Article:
The body needs three, four, sometimes five weeks after the long season to recover before the summer workouts begin. Then it is time to go to work, preparing for the next season, improving on areas needed.
Many Lightning players work out with Lobe at the gym in Minnesota, where he lives in the off season. Others have their own off season training regimens. Lobe said it his job to get in contact with players’ personal trainers to give them his philosophy, get on the same wavelength with them.
Tests are done to determine whether an athlete is speed or strength deficient and Lobe goes to work putting the plan together, adjusting as time goes by.
“You’re not a hockey player anymore,” Lobe said. “You’re a weightlifter and a sprinter.”
When the plan is ready, athletes have a total body workout Monday, Wednesday and Friday for about an hour and a half. Tuesdays and Thursdays are for plyometrics, a training designed to improve power and the functions of the nervous system.
“There is a lot of rest involved as well,” Lobe said. “You want them to be hitting their max potential.”
The information gained from development camp and the summer workouts is compiled for training camp in September. Tests are often done the first few days of camp to see what shape each player is in.
From there, Lobe meets with the coaching staff to come up with a plan – training days, stress days, conditioning days, heavy, light practices. What is needed, and when. Lobe said he spends about 20 hours during the week programming workouts for the players.
“Their plyometrics is the game now,” Lobe said. “I’m not going to do too much of that in season, unless a guy seems to be slowing down. The volume of work is not as big. They need to be in hockey shape, not weightlifting shape anymore.”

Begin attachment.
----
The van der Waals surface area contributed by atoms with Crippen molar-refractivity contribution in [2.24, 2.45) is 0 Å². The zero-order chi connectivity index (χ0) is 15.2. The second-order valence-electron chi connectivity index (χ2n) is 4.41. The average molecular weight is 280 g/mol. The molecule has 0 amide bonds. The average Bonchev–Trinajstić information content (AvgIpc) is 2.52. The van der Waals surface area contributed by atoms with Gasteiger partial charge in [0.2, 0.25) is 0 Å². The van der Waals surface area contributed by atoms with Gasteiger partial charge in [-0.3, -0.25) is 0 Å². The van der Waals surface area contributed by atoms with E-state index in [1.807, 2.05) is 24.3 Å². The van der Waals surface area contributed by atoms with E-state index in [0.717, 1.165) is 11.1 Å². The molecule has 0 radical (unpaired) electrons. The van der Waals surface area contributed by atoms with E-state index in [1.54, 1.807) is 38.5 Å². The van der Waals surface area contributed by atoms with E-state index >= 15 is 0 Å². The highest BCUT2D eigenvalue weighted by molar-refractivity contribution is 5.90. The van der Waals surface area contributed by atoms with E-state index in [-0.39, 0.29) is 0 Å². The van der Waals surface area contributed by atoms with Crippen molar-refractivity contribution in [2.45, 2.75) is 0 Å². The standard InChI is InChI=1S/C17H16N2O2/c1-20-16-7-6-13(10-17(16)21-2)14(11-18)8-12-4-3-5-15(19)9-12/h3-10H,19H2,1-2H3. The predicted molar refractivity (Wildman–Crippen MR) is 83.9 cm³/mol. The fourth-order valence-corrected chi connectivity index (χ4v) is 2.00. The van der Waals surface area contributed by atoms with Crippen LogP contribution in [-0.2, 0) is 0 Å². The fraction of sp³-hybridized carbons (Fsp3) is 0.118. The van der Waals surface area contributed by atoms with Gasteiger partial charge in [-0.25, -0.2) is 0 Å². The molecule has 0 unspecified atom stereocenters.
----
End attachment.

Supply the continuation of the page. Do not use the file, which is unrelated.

It’s all about spacing out workouts when the season begins. Lobe sometimes has players do a short leg workout after a game instead of on an off day. He said it is not advisable to jump on a bike because your legs are sore the morning after a game, because constantly breaking down the legs can deplete performance.
“In an ideal setting, you do some core stability work, get your leg work done after the game,” Lobe said. “Then the next day you’ll do a light upper-body workout, rest the legs on that day off or save them for a light practice.
“You just want something that will level itself out so guys aren’t just beating themselves up all the time. It’s my job to manage what they want to do, how much, how heavy.”
Lobe said different players have different routines, you just try to educate them as best as possible in keeping energy up before and during the game. He has carbohydrate drinks available all the time.
After a long, stressful game they need nutrition.
“Before the end of the game, I throw something in their stalls,” Lobe said. “They don’t think about it, they can just reach up and get it in their system right away. That’s so important, getting that protein, that carbohydrates, the good fats in their system as soon as you can after you’re done playing. Then afterward, there’s the lasagna, the chicken breasts, real food. Some people have family in town and can’t get to it right away, but as long as they get that shake in them right away at least we took care of part of it.”
The bottom line is, getting the players to feel as good as possible for the next game.
Whether that is diet, rest, well-timed workouts, the right off-season training for a player, the strength and conditioning coach can be an important cog to a winning team.
“Nothing is more conducive to the philosophy than a hockey game,” Lobe said. “You go as hard and as fast as can for a solid 45 seconds and then you start shutting down. So what do you do? You get off the ice, you sit, you get a drink of water, take a breath and then you are ready to repeat. The training philosophy has to be very similar to that.”